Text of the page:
Get Prepared. It’s Severe Weather Preparedness Week.
Disasters can strike at any moment. In 2013, a devastating string of tornadoes-including the deadliest of the year in Moore, OK-ripped through central Oklahoma and claimed houses, schools, and lives. In the same year we witnessed major floods in Colorado, wildfires, tropical storms and other severe weather disasters across the nation.
The Salvation Army’s Emergency Disaster Services (EDS) crews are constantly monitoring potential weather disasters and are ready to serve immediately. They also strongly encourage disaster preparedness.
In honor of National Severe Weather Preparedness Week-a week dedicated to highlighting the importance of being prepared for severe weather-we hope to inspire you to gather the family and put together an emergency plan. Preparing for severe weather does not have to be complicated or even expensive and it could mean the survival of you and your loved ones.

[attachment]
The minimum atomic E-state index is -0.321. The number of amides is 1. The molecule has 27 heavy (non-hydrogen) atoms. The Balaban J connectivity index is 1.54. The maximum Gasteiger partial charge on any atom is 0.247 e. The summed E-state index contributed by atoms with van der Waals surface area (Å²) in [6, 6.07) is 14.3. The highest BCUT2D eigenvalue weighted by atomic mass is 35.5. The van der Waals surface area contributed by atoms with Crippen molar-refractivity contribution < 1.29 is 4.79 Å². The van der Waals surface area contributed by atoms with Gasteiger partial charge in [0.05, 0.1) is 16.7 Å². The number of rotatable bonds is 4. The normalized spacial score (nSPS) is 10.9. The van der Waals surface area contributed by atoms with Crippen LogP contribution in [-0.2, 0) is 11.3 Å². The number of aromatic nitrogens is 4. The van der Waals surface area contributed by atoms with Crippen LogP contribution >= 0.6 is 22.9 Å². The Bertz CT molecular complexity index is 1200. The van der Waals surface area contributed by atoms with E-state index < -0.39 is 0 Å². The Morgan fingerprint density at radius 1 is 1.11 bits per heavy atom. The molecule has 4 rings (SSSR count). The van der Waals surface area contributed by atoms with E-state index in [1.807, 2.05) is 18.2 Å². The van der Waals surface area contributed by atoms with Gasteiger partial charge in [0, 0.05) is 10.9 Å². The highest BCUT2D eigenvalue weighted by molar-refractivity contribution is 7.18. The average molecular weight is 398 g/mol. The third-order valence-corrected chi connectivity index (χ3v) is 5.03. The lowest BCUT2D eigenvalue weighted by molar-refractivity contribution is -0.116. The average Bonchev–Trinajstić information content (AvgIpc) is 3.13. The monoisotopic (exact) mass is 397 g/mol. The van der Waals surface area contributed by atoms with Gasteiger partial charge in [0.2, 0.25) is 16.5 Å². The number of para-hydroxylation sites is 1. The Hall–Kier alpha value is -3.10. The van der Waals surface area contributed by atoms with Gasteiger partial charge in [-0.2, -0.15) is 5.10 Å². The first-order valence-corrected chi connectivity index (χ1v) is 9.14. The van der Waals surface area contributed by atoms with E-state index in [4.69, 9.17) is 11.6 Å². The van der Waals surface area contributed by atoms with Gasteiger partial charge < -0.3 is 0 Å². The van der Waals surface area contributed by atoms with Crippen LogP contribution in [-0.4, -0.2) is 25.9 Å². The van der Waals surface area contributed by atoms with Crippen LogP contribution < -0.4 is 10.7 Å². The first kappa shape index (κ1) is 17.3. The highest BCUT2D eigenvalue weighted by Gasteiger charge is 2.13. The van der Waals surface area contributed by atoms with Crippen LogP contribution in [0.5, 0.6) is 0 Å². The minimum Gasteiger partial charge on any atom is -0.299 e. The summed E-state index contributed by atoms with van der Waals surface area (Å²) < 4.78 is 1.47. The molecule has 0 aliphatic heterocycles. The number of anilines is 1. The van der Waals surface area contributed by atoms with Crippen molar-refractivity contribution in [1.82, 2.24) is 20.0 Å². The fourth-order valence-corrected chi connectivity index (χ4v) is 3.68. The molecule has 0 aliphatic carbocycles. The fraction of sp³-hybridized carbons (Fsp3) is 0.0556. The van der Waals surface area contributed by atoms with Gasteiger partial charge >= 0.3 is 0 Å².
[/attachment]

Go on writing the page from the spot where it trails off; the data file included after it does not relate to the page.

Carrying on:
To help you and your household get started, here are a few tips courtesy of Ready. gov on how to prepare a basic disaster kit:
- Water, one gallon of water per person per day for at least three days, for drinking and sanitation
- Food, at least a three-day supply of non-perishable food
- Battery-powered or hand crank radio and a NOAA Weather Radio with tone alert and extra batteries for both
- Flashlight and extra batteries
- First aid kit
- Whistle to signal for help
- Dust mask to help filter contaminated air and plastic sheeting and duct tape to shelter-in-place
- Moist towelettes, garbage bags and plastic ties for personal sanitation
- Wrench or pliers to turn off utilities
- Manual can opener for food
- Local maps
- Cell phone with chargers, inverter or solar charger
You can’t always know when severe weather is going to hit, but you can take a few simple steps in ensuring your family is prepared for when action calls.
For more information or tips on how to better prepare your family for an emergency, check out The Salvation Army’s Emergency Disaster Services or other organizations such as: FEMA, Ready.Gov, , and the American Red Cross